Democratic State Senator Jim Dabakis says if Utah lawmakers don’t take action this year to loosen up liquor laws, he’s going to launch a ballot initiative to privatize liquor sales in the state.
Dabakis says lawmakers are out of step with the people of Utah on liquor control. The Salt Lake Tribune in conjunction with the University of Utah’s Hinckley Institute of Politics conducted a poll in January that shows a majority of Utahns would prefer alcohol sales be controlled by the private sector instead of the state-run Department of Alcoholic Beverage Control.
Dabakis says customers may have to pay more for booze so the state won’t lose revenue.
“But it is going to lose one of the most horrendous, soviet-style bureaucracies alive in America today, which is a 380 million dollar a year business run terribly by the state,” Dabakis says.
He also pointed to a Utah Policy Poll from February 2015 that shows two thirds of Utahns would prefer to do away with the so-called Zion Curtain. That’s the 7-foot-wall that separates diners in a restaurant from the bartenders preparing drinks. Dabakis sponsored legislation during the 2016 general session to remove the Zion Curtain, but the bill didn’t make it out of committee.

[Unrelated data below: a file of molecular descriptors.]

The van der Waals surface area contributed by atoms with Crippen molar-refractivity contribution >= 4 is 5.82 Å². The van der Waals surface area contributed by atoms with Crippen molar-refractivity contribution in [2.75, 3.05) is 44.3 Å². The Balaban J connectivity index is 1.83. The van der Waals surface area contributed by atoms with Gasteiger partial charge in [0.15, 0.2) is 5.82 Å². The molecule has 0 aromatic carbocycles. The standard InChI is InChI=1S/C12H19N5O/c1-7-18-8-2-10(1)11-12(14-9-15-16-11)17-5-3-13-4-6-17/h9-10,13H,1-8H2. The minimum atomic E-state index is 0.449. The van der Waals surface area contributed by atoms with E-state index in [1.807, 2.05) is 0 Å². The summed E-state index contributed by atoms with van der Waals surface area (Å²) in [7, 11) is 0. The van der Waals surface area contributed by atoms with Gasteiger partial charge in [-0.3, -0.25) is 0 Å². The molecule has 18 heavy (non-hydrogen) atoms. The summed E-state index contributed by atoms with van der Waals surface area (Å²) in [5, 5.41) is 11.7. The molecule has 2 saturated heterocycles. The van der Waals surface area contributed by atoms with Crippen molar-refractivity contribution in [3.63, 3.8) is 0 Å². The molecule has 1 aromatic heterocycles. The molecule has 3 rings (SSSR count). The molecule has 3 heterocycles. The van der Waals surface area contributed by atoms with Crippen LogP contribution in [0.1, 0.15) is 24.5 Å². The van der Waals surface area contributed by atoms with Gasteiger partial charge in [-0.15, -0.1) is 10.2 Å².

Republican Senator Todd Weiler was in that committee. He says his constituents have brought a number of complaints to him about the state-run operation.
“The business model is wrong. The customer service is terrible. The lines are too long. They run out of supplies. The frustration is real and I think that improvements could be made and should be made,” Weiler says. “But, the reality is it’s very difficult to collect enough signatures in 26 of the 29 Senate districts to qualify and place an initiative on the ballot.”
Launching a ballot initiative will be challenging, says Senator Jim Dabakis. That’s why he wants to start raising money and gathering signatures now.
Senator Weiler says he expects several alcohol-related bills to crop up during the 2017 legislative session. Democratic State Senator Jim Dabakis says if Utah lawmakers don’t take action this year to loosen up liquor laws, he’s going to launch a ballot initiative to privatize liquor sales in the state.